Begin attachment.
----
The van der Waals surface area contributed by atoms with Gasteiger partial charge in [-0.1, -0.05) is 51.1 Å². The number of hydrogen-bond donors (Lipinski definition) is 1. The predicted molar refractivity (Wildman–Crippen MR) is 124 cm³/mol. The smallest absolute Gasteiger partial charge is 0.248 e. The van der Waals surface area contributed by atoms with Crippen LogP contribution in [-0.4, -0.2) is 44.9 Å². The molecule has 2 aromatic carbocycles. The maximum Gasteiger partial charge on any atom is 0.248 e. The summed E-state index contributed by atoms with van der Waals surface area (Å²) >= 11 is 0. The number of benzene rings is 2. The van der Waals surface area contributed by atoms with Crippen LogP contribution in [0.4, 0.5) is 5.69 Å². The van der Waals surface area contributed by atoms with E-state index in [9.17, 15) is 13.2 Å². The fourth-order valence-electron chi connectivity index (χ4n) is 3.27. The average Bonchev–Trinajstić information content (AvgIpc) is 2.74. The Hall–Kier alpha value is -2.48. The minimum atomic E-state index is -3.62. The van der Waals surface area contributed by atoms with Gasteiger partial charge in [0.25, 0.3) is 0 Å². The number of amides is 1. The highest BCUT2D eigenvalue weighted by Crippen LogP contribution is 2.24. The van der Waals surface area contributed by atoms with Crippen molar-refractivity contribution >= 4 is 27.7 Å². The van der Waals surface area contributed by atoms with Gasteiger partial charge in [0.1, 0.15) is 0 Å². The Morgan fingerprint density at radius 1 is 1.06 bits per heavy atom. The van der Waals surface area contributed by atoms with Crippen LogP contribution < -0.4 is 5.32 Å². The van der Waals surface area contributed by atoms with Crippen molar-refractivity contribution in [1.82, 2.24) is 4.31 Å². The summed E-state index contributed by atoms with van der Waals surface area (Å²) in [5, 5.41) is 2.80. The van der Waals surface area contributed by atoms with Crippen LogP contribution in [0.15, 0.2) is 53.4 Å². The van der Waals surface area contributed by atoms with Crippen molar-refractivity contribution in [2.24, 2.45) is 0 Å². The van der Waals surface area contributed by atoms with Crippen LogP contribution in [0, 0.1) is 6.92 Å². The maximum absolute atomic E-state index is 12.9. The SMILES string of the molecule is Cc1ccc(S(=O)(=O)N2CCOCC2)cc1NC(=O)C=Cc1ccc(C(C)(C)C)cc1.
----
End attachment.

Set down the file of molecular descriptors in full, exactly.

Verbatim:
The van der Waals surface area contributed by atoms with Gasteiger partial charge in [-0.1, -0.05) is 51.1 Å². The number of hydrogen-bond donors (Lipinski definition) is 1. The predicted molar refractivity (Wildman–Crippen MR) is 124 cm³/mol. The smallest absolute Gasteiger partial charge is 0.248 e. The van der Waals surface area contributed by atoms with Crippen LogP contribution in [-0.4, -0.2) is 44.9 Å². The molecule has 2 aromatic carbocycles. The maximum Gasteiger partial charge on any atom is 0.248 e. The summed E-state index contributed by atoms with van der Waals surface area (Å²) >= 11 is 0. The number of benzene rings is 2. The van der Waals surface area contributed by atoms with Crippen LogP contribution in [0.4, 0.5) is 5.69 Å². The van der Waals surface area contributed by atoms with E-state index in [9.17, 15) is 13.2 Å². The fourth-order valence-electron chi connectivity index (χ4n) is 3.27. The average Bonchev–Trinajstić information content (AvgIpc) is 2.74. The Hall–Kier alpha value is -2.48. The minimum atomic E-state index is -3.62. The van der Waals surface area contributed by atoms with Gasteiger partial charge in [0.25, 0.3) is 0 Å². The number of amides is 1. The highest BCUT2D eigenvalue weighted by Crippen LogP contribution is 2.24. The van der Waals surface area contributed by atoms with Crippen molar-refractivity contribution >= 4 is 27.7 Å². The van der Waals surface area contributed by atoms with Gasteiger partial charge in [0.1, 0.15) is 0 Å². The Morgan fingerprint density at radius 1 is 1.06 bits per heavy atom. The van der Waals surface area contributed by atoms with Crippen LogP contribution < -0.4 is 5.32 Å². The van der Waals surface area contributed by atoms with Crippen molar-refractivity contribution in [1.82, 2.24) is 4.31 Å². The summed E-state index contributed by atoms with van der Waals surface area (Å²) in [5, 5.41) is 2.80. The van der Waals surface area contributed by atoms with Crippen LogP contribution in [0.15, 0.2) is 53.4 Å². The van der Waals surface area contributed by atoms with Crippen molar-refractivity contribution in [2.24, 2.45) is 0 Å². The van der Waals surface area contributed by atoms with Crippen LogP contribution in [0, 0.1) is 6.92 Å². The maximum absolute atomic E-state index is 12.9. The SMILES string of the molecule is Cc1ccc(S(=O)(=O)N2CCOCC2)cc1NC(=O)C=Cc1ccc(C(C)(C)C)cc1.